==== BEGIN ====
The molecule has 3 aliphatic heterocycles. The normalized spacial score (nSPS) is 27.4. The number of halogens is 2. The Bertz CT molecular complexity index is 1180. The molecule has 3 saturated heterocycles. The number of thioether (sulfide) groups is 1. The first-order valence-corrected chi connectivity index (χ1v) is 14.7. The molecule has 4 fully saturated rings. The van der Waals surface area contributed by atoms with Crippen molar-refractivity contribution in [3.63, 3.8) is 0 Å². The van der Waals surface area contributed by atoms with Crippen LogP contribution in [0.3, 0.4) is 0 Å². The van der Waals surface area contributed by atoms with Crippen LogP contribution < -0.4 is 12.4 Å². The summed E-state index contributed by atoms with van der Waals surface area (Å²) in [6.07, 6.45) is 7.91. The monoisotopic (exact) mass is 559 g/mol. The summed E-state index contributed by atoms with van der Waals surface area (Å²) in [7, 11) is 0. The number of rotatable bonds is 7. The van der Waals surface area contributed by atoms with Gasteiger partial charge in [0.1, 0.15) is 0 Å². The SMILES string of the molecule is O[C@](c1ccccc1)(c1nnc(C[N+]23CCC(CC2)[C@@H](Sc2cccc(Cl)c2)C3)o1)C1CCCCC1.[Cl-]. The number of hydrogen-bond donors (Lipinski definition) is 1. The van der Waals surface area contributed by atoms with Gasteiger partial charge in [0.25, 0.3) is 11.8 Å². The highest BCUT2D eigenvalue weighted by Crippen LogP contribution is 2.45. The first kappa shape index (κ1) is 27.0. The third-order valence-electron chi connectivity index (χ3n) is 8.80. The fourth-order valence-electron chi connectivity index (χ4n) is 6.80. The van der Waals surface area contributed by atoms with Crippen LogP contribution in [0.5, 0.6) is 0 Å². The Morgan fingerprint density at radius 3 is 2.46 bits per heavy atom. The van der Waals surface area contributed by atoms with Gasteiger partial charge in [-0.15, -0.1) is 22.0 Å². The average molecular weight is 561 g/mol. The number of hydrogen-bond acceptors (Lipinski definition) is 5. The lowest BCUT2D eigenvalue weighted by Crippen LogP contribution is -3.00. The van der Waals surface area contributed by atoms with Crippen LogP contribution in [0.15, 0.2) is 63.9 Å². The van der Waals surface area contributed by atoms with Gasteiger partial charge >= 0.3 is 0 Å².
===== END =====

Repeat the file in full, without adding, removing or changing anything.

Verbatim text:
The molecule has 3 aliphatic heterocycles. The normalized spacial score (nSPS) is 27.4. The number of halogens is 2. The Bertz CT molecular complexity index is 1180. The molecule has 3 saturated heterocycles. The number of thioether (sulfide) groups is 1. The first-order valence-corrected chi connectivity index (χ1v) is 14.7. The molecule has 4 fully saturated rings. The van der Waals surface area contributed by atoms with Crippen molar-refractivity contribution in [3.63, 3.8) is 0 Å². The van der Waals surface area contributed by atoms with Crippen LogP contribution in [0.3, 0.4) is 0 Å². The van der Waals surface area contributed by atoms with Crippen LogP contribution < -0.4 is 12.4 Å². The summed E-state index contributed by atoms with van der Waals surface area (Å²) in [6.07, 6.45) is 7.91. The monoisotopic (exact) mass is 559 g/mol. The summed E-state index contributed by atoms with van der Waals surface area (Å²) in [7, 11) is 0. The number of rotatable bonds is 7. The van der Waals surface area contributed by atoms with Gasteiger partial charge in [0.1, 0.15) is 0 Å². The SMILES string of the molecule is O[C@](c1ccccc1)(c1nnc(C[N+]23CCC(CC2)[C@@H](Sc2cccc(Cl)c2)C3)o1)C1CCCCC1.[Cl-]. The number of hydrogen-bond donors (Lipinski definition) is 1. The van der Waals surface area contributed by atoms with Gasteiger partial charge in [0.25, 0.3) is 11.8 Å². The highest BCUT2D eigenvalue weighted by Crippen LogP contribution is 2.45. The first kappa shape index (κ1) is 27.0. The third-order valence-electron chi connectivity index (χ3n) is 8.80. The fourth-order valence-electron chi connectivity index (χ4n) is 6.80. The van der Waals surface area contributed by atoms with Crippen LogP contribution in [0.5, 0.6) is 0 Å². The Morgan fingerprint density at radius 3 is 2.46 bits per heavy atom. The van der Waals surface area contributed by atoms with Gasteiger partial charge in [-0.15, -0.1) is 22.0 Å². The average molecular weight is 561 g/mol. The number of hydrogen-bond acceptors (Lipinski definition) is 5. The lowest BCUT2D eigenvalue weighted by Crippen LogP contribution is -3.00. The van der Waals surface area contributed by atoms with Crippen LogP contribution in [0.15, 0.2) is 63.9 Å². The van der Waals surface area contributed by atoms with Gasteiger partial charge >= 0.3 is 0 Å².